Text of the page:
As a number of recent histories have emphasized, however, English religious culture in the late fourteenth and early fifteenth centuries was a complex and heterogeneous field--one in which the various interests were highly sensitive to traditional networks of power relations (including those in which the church was involved), to their own place in those power relations, and to the radical transformations taking place in social structure. In the wake of the population collapse in the 1350s, laborers, the emergent merchant and artisan classes, women, and towns themselves, all struggled for a measure of autonomy and official recognition, often against the considerable legal, political and economic power of dioceses and monastic boroughs. And as David Aers, Lynn Staley, Sarah Beckwith and others have shown, this struggle was conducted largely at the ideological level, over all the symbols of religious and civic life--which were, as Aers suggests, "enmeshed in the deployment and daily legitimations of power."(9) Beckwith's claim that "Christ's body is less the forum for integration and social cohesion than the forum for social conflict" is symptomatic of the recent focus in historical and cultural criticism on the struggles of marginalized groups against a church that came increasingly to be seen more as a repressive economic institution than as the medium of salvation(10) These struggles are largely responsible for the growth of the non-institutional forms of lay piety that historians have seen as characteristic of fifteenth-century English popular culture: Lollardy, saints' cults, confraternities and beguinages, and the private devotions reflected in popular vernacular manuals. …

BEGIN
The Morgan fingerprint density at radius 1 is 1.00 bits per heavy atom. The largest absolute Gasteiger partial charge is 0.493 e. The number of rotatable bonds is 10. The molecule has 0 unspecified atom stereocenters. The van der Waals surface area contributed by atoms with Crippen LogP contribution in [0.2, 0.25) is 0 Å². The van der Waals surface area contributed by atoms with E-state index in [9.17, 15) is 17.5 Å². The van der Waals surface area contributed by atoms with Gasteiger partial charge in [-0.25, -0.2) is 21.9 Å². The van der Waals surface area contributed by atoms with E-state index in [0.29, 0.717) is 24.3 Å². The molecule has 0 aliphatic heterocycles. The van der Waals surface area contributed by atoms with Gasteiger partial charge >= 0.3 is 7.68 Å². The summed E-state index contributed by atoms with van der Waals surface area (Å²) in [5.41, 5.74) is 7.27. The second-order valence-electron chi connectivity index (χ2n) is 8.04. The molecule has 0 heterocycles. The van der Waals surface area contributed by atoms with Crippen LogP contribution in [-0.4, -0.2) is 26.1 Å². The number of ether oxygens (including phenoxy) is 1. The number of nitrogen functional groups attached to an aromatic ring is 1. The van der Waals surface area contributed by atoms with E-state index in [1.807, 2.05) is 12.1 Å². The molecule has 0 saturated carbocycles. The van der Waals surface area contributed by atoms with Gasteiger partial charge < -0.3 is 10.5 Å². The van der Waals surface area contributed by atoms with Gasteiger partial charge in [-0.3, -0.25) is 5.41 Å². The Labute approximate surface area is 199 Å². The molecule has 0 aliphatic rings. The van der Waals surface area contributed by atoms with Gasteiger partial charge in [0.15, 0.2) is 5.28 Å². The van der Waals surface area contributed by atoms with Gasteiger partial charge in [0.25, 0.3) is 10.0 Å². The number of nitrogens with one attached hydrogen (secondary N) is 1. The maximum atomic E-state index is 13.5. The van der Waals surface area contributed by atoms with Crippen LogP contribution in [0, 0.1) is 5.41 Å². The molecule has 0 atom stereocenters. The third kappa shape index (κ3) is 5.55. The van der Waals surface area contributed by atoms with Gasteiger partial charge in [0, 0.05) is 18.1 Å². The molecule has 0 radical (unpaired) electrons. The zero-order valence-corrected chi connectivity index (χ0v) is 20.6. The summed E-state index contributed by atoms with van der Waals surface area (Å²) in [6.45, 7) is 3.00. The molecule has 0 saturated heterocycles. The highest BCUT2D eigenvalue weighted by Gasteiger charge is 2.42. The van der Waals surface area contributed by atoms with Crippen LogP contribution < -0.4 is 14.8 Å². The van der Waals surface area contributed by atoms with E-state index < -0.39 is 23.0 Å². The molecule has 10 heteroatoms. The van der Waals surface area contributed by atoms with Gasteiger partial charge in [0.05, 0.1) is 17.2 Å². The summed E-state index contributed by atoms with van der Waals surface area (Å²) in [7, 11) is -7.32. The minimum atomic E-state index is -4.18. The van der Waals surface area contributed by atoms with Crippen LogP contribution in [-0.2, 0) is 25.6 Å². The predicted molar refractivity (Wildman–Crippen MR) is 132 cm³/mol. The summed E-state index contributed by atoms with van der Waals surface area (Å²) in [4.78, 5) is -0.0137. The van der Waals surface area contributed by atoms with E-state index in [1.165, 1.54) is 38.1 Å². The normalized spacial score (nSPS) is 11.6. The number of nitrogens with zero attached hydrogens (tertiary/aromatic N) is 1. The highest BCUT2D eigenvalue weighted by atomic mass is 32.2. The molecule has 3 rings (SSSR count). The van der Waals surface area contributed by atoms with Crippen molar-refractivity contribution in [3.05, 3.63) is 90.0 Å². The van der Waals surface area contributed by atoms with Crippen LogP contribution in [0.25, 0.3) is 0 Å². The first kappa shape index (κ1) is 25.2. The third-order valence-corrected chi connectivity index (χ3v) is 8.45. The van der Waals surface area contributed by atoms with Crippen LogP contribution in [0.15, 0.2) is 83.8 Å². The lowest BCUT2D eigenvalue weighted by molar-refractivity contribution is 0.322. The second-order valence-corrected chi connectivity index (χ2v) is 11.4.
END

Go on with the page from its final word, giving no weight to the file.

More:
The rest of this article is only available to active members of Questia

Already a member? Log in now.

Notes for this article

Add a new note
If you are trying to select text to create highlights or citations, remember that you must now click or tap on the first word, and then click or tap on the last word.
One moment ...
Default project is now your active project.